As a material to be used for the metal gate electrode, pure metals, metal nitrides, silicide materials and the like are under study. In any case of these materials, however, the threshold voltages (Vth) of an N-channel MOSFET (hereinafter referred to as the “nMOS”) and a P-channel MOSFET (hereinafter referred to as the “pMOS”) must be settable to correct values.

In the case of a high-performance CMOS transistor, the Vth needs to be set to approximately ±0.1 eV. Accordingly, a material having a work function not higher than the work function (4.0 eV) of n-type polysilicon needs to be used for the gate electrode of the nMOS. In addition, a material having a work function not lower than the work function (5.2 eV) of p-type polysilicon needs to be used for the gate electrode of the pMOS.

As means for realizing these objectives, there has been proposed a method for controlling the Vth of a transistor by selectively using dissimilar metals or alloys having different work functions for the gate electrodes of the nMOS and the pMOS (dual-metal gate technology).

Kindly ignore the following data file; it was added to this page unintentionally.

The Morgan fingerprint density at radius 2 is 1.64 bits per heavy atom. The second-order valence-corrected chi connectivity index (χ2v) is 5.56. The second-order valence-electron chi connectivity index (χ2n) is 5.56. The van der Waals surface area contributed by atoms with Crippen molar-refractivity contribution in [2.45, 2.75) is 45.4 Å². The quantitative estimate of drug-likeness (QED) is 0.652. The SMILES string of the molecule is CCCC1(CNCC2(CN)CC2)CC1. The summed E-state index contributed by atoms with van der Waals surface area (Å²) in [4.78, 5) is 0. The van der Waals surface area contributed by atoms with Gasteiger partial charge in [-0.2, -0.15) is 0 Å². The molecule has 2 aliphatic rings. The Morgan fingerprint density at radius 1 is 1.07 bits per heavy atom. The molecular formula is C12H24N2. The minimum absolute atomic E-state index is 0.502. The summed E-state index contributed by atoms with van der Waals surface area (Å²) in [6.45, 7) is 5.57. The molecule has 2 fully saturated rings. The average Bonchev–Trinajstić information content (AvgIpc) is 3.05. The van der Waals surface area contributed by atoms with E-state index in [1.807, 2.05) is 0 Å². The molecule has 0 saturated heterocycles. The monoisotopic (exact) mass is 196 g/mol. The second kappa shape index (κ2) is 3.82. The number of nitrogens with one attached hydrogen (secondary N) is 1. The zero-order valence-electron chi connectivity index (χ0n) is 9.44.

For example, non-patent document 1 (International Electron Devices Meeting Technical Digest 2002, p. 359) describes that the work functions of Ta and Ru formed on SiO2 are 4.15 eV and 4.95 eV, respectively, and therefore a work function modulation of 0.8 eV is possible between these two electrodes.

On the other hand, a technique related to a full-silicide electrode in which a polysilicon electrode is completely silicided with Ni, Hf, W or the like has been a focus of attention recently.

For example, patent document 1 (US 2005/0070062-A) discloses that the consistency of a formation process with a conventional CMOS process is increased by using SiO2 for a gate insulating film and by using a silicide electrode obtained by completely siliciding polysilicon implanted with an impurity, such as P or B, as a gate electrode, and discloses that threshold voltage can be controlled by doping an impurity into yet-to-be-silicided polysilicon on SiO2.